Delivered: 13 of December, 1917
First Published: 27 December, 1917 in Prava No. 214 and Izvestia No. 251. Published according to Izvestia text.
Source: Lenin’s Collected Works, Progress Publishers, Moscow, Volume 26, 1972, pp. 384-385
Translated: Yuri Sdobnikov and George Hanna, Edited by George Hanna
Transcription & HTML Markup: Charles Farrell and David Walters
Online Version: Lenin Internet Archive November, 2000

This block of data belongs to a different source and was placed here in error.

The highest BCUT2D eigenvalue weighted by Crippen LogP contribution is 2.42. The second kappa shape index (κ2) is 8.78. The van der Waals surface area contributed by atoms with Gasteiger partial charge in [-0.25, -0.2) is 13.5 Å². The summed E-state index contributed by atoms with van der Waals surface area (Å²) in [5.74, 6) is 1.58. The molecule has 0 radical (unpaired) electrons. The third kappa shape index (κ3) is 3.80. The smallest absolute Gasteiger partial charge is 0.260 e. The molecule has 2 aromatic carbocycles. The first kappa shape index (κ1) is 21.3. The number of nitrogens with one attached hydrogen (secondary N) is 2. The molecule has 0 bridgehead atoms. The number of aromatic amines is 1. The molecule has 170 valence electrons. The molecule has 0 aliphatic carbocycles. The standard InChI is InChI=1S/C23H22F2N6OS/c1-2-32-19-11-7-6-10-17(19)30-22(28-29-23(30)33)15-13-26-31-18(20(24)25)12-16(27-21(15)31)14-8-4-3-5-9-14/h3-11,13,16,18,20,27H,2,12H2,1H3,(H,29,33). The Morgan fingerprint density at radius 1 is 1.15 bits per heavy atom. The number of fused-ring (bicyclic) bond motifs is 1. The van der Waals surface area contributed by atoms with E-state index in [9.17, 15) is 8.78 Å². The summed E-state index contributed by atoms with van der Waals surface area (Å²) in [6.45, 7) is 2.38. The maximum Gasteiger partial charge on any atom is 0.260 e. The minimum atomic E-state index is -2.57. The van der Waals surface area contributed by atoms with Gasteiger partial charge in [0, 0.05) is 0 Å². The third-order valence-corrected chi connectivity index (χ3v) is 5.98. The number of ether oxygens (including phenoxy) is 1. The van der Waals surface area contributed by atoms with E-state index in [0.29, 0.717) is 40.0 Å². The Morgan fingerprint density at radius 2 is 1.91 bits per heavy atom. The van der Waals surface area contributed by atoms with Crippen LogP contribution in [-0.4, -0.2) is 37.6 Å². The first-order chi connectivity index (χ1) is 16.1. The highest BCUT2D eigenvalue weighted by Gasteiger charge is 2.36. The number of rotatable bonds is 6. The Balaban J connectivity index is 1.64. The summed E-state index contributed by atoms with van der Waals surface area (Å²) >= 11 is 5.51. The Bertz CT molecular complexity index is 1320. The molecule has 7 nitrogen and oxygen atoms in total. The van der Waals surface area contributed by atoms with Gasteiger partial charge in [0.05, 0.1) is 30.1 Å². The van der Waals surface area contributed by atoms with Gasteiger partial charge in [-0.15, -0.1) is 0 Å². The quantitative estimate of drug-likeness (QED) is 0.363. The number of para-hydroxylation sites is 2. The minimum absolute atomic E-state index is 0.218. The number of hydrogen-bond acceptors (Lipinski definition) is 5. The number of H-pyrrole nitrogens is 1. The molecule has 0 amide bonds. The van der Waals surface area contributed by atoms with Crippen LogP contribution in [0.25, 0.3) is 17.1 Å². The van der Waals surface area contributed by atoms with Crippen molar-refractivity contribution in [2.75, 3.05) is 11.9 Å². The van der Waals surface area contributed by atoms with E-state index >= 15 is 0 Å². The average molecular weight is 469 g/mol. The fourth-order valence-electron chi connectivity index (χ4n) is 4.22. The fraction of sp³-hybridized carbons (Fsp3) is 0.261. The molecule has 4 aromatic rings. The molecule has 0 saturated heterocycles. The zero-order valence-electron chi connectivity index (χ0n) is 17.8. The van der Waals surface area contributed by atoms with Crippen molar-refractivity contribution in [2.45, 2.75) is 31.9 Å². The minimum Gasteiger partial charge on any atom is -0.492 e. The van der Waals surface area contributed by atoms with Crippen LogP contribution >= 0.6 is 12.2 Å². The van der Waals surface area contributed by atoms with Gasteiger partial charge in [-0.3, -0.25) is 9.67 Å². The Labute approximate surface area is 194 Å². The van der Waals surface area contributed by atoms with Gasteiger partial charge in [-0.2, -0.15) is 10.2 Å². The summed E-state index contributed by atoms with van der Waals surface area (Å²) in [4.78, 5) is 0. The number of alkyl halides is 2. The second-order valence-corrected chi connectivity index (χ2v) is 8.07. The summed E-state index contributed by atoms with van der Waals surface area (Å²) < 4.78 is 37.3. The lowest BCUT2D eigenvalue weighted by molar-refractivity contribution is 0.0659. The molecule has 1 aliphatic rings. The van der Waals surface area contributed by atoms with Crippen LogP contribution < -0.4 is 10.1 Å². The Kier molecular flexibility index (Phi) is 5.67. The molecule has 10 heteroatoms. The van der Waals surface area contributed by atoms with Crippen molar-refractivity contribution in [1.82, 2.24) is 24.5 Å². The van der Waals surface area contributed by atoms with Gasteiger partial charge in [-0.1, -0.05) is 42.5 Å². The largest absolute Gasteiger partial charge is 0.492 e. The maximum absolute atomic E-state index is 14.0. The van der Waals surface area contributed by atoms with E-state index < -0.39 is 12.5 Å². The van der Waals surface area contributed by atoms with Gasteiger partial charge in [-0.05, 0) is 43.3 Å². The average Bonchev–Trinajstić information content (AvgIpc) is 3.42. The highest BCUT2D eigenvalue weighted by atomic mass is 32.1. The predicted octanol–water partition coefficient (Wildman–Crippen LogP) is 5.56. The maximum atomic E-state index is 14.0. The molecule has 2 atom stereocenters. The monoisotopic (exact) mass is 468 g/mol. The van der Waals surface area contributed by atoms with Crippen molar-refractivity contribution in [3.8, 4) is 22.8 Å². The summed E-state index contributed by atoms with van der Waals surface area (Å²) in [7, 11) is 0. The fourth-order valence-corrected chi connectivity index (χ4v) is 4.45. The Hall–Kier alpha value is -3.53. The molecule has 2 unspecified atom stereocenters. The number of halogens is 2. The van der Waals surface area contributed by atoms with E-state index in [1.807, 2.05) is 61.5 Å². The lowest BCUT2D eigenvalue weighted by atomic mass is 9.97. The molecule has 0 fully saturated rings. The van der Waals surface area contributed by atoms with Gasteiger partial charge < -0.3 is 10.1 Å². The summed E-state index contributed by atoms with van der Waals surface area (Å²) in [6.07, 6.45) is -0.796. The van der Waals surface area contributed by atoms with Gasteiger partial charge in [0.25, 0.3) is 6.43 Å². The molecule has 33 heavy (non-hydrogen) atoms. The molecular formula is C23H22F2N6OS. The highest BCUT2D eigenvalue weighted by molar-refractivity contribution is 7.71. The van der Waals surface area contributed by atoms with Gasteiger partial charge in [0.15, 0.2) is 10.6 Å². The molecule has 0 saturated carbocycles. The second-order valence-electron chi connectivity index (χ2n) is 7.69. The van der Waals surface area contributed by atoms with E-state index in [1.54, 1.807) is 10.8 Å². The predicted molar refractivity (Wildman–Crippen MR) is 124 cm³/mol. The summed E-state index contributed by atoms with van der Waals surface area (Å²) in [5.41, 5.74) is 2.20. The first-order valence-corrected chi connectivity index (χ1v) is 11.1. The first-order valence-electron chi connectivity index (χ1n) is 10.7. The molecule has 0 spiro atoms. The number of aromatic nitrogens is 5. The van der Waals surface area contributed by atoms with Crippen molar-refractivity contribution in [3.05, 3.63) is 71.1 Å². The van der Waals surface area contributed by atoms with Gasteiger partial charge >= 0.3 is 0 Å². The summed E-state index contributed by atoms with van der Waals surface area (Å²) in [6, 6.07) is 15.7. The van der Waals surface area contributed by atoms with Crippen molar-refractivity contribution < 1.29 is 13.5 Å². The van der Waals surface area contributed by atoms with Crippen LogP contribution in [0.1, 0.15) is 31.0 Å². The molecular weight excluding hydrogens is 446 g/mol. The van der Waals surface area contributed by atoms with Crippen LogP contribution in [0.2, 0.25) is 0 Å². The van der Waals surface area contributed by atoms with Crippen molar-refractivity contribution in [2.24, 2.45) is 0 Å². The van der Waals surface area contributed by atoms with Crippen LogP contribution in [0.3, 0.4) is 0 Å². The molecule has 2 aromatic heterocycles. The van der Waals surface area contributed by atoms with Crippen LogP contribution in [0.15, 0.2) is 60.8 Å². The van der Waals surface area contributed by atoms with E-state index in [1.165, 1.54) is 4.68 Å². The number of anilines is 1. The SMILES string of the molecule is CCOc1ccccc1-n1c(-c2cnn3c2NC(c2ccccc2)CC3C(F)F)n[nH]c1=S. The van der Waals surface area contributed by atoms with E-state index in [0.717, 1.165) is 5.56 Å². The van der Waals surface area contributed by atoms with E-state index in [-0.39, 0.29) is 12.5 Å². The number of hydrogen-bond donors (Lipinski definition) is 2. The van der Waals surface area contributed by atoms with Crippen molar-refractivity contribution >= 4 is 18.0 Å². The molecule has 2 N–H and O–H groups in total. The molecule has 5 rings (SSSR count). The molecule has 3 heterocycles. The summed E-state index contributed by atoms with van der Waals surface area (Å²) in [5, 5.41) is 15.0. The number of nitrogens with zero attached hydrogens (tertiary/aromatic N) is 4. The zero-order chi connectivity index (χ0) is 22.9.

Allow me to greet the Congress on behalf of the Council of People's Commissars and to express the hope that the organisation of the railwaymen will be conducted on the same lines as the vast majority of workers and peasants in Russia. There is no doubt at all that the October Revolution, carried out by the workers, peasants and soldiers, is a socialist one. It is opposed by all the forces of the bourgeoisie and the top salaried sections, who have grown accustomed to the old order and cannot understand that the revolution is going to remake the old system from top to bottom. Listen to their loud cries that Soviet power is repudiated by the majority in Russia. You know the worth of all this clamour. There is a flood of telegrams saying that troops are moving on Petrograd, against the gains of the October Revolution. We throw them into the waste-paper basket, being fully aware that we shall not have to wait long for a refutation. The top-drawer organisations of the First Peasant Congress, as represented by the Avksentyevs, said on behalf of the peasant mass that they were opposed to the rule of tyrants and usurpers. What we said was: “Let them curse, we shall see what the peasants have to say when we start confiscating the landed estates and giving them to the peasants.” As you see, the Second Peasant Congress has brought victory to Soviet power. We have established close contacts with the Second Soviet of Peasants' Deputies. It is with them that we have organised the Soviet power of workers, soldiers and peasants. We shall surely find the same attitude among the mass of railwaymen. You are aware that disruption of railway communications-aggravated by sabotage on the part of senior officials-is telling on the country. You are aware that a breakdown of railway communications makes impossible any balanced exchange between town and country, which is so vital to normal food supplies. Comrades, we need your help to get the railways going. Only by joining efforts with you can we overcome the disorder and strengthen the power of the workers, soldiers and peasants. Soviet power has no other support than that of the broad working masses. We are sure that the present Railwaymen's Congress will consolidate the power of the People's Gommissars by setting up an organisation that will help us in the struggle for land and peace. In conclusion, comrades, I extend to you once again our greetings and best wishes of fruitful work. (As Comrade Lenin leaves the hall, almost the entire audience joins in a burst of applause. To general applause, the Congress elects him honorary chairman.)